She also noted that while the government discusses the escalation of healthcare expenses, it seems to be hesitant in addressing the issue of regulating third-party administrators in healthcare. 

Meanwhile, Amrahi acknowledged the issues related to overuse of healthcare services, unnecessary tests, as well as overprescription of medications which contribute to cost increases. 

Leonard Ariff says Duopharma has been taking steps to manage changes in the pricing regulation

Ensuring Affordable Access to Medical Care 

As a supplier to government-run hospitals and clinics, Leonard Ariff said Duopharma’s pricing structure is pre-determined by MOH’s Approved Products Purchase List (APPL). 

Furthermore, the increased operational costs would have to be taken into account for any revision. 

“We have been taking steps to manage changes in the pricing regulation. 

“We have been diversifying from our existing product portfolio focus and venturing into high-value biologicals and niche products as well as expanding our geographical footprint,” he said. 

To ensure affordable and wider access to medical care and products, Duopharma is also manufacturing oncology drugs at its highly potent active pharmaceuticals (HAPI) plant in Shah Alam to expand the availability of affordable cancer therapies.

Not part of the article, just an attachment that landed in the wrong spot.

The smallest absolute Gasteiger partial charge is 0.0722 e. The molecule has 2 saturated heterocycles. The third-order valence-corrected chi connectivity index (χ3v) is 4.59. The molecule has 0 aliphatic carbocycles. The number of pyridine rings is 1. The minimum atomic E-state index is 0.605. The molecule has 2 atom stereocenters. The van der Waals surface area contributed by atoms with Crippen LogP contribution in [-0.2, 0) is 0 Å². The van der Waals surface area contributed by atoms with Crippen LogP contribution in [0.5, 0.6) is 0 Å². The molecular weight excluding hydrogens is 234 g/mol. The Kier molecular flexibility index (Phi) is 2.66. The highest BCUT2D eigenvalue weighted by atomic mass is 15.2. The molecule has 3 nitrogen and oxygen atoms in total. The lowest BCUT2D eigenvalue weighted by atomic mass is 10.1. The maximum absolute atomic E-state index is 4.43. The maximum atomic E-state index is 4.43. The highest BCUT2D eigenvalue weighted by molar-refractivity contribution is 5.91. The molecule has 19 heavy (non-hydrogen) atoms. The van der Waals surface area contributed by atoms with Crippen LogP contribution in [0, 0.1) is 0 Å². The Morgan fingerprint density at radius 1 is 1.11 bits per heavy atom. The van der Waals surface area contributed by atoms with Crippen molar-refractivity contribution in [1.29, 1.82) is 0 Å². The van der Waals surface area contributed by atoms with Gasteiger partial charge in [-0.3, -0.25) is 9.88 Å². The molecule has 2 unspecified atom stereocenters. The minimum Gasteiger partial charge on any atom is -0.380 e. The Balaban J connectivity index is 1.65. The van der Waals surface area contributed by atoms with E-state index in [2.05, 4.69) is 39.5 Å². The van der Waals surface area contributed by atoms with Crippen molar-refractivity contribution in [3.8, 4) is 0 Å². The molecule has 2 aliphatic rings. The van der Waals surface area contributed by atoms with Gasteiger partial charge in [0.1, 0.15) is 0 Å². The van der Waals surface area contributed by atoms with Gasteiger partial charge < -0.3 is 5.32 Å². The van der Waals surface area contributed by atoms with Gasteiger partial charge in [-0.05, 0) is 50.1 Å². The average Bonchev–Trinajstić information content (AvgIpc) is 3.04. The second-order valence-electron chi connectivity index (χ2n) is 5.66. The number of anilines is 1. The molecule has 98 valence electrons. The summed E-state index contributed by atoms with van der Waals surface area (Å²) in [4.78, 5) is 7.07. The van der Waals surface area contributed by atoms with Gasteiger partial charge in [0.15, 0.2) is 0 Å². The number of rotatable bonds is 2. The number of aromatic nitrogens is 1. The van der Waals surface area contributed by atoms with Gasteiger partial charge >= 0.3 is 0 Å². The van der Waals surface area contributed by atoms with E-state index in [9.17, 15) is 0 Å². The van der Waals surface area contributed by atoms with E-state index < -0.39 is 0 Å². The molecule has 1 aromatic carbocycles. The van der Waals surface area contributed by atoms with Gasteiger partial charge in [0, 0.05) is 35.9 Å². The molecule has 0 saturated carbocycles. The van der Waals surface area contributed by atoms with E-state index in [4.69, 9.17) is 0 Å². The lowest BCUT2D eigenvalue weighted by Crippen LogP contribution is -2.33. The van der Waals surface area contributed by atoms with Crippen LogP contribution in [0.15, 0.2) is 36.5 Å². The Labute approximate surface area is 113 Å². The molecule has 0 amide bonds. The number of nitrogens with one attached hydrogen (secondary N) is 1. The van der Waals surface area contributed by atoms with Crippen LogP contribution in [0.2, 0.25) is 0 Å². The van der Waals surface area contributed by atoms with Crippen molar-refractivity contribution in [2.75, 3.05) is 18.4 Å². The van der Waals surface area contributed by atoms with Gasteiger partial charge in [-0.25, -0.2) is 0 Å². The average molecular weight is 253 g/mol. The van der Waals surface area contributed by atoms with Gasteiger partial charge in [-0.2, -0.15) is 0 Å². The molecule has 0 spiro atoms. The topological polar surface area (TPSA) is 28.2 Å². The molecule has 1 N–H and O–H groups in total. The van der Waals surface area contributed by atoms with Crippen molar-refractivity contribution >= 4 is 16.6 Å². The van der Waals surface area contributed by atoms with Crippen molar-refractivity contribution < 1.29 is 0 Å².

Addressing rising medical costs in Malaysia is a multifaceted challenge, requiring a comprehensive approach that involves preventive measures, cost control and increased transparency. 

As the government and healthcare industry work to find solutions, the ultimate goal is to create a resilient and sustainable healthcare system that benefits all Malaysians. The road ahead may be complex, but the focus remains on delivering accessible and affordable healthcare services to the nation’s population.


  • This article first appeared in The Malaysian Reserve weekly print edition